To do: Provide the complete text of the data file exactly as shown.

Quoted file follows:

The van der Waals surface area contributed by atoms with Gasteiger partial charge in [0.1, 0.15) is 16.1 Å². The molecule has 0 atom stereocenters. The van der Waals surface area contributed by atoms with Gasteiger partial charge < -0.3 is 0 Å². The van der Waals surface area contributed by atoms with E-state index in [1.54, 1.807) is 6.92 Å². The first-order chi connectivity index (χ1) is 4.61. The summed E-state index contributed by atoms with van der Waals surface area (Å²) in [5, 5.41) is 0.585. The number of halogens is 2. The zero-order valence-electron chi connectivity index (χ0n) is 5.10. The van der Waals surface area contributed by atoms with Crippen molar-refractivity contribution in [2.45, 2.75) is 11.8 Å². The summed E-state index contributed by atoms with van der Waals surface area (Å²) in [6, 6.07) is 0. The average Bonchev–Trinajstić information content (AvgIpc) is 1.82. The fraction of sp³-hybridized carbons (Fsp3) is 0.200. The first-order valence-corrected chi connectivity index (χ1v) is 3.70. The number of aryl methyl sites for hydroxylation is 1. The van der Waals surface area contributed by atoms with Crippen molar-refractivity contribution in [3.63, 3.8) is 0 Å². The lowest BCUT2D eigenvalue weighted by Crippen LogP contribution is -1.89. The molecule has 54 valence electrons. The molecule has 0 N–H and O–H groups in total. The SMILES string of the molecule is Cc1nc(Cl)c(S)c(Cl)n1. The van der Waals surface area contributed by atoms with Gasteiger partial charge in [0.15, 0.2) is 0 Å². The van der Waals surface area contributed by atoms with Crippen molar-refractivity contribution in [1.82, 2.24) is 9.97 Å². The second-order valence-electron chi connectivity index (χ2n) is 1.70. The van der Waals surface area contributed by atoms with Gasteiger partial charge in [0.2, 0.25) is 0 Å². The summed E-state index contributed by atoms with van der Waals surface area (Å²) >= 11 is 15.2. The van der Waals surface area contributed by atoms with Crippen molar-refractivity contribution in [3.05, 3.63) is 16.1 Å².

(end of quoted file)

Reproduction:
The van der Waals surface area contributed by atoms with Gasteiger partial charge in [0.1, 0.15) is 16.1 Å². The molecule has 0 atom stereocenters. The van der Waals surface area contributed by atoms with Gasteiger partial charge < -0.3 is 0 Å². The van der Waals surface area contributed by atoms with E-state index in [1.54, 1.807) is 6.92 Å². The first-order chi connectivity index (χ1) is 4.61. The summed E-state index contributed by atoms with van der Waals surface area (Å²) in [5, 5.41) is 0.585. The number of halogens is 2. The zero-order valence-electron chi connectivity index (χ0n) is 5.10. The van der Waals surface area contributed by atoms with Crippen molar-refractivity contribution in [2.45, 2.75) is 11.8 Å². The summed E-state index contributed by atoms with van der Waals surface area (Å²) in [6, 6.07) is 0. The average Bonchev–Trinajstić information content (AvgIpc) is 1.82. The fraction of sp³-hybridized carbons (Fsp3) is 0.200. The first-order valence-corrected chi connectivity index (χ1v) is 3.70. The number of aryl methyl sites for hydroxylation is 1. The van der Waals surface area contributed by atoms with Crippen molar-refractivity contribution in [3.63, 3.8) is 0 Å². The lowest BCUT2D eigenvalue weighted by Crippen LogP contribution is -1.89. The molecule has 54 valence electrons. The molecule has 0 N–H and O–H groups in total. The SMILES string of the molecule is Cc1nc(Cl)c(S)c(Cl)n1. The van der Waals surface area contributed by atoms with Gasteiger partial charge in [0.15, 0.2) is 0 Å². The van der Waals surface area contributed by atoms with Crippen molar-refractivity contribution in [1.82, 2.24) is 9.97 Å². The second-order valence-electron chi connectivity index (χ2n) is 1.70. The van der Waals surface area contributed by atoms with Gasteiger partial charge in [0.2, 0.25) is 0 Å². The summed E-state index contributed by atoms with van der Waals surface area (Å²) >= 11 is 15.2. The van der Waals surface area contributed by atoms with Crippen molar-refractivity contribution in [3.05, 3.63) is 16.1 Å².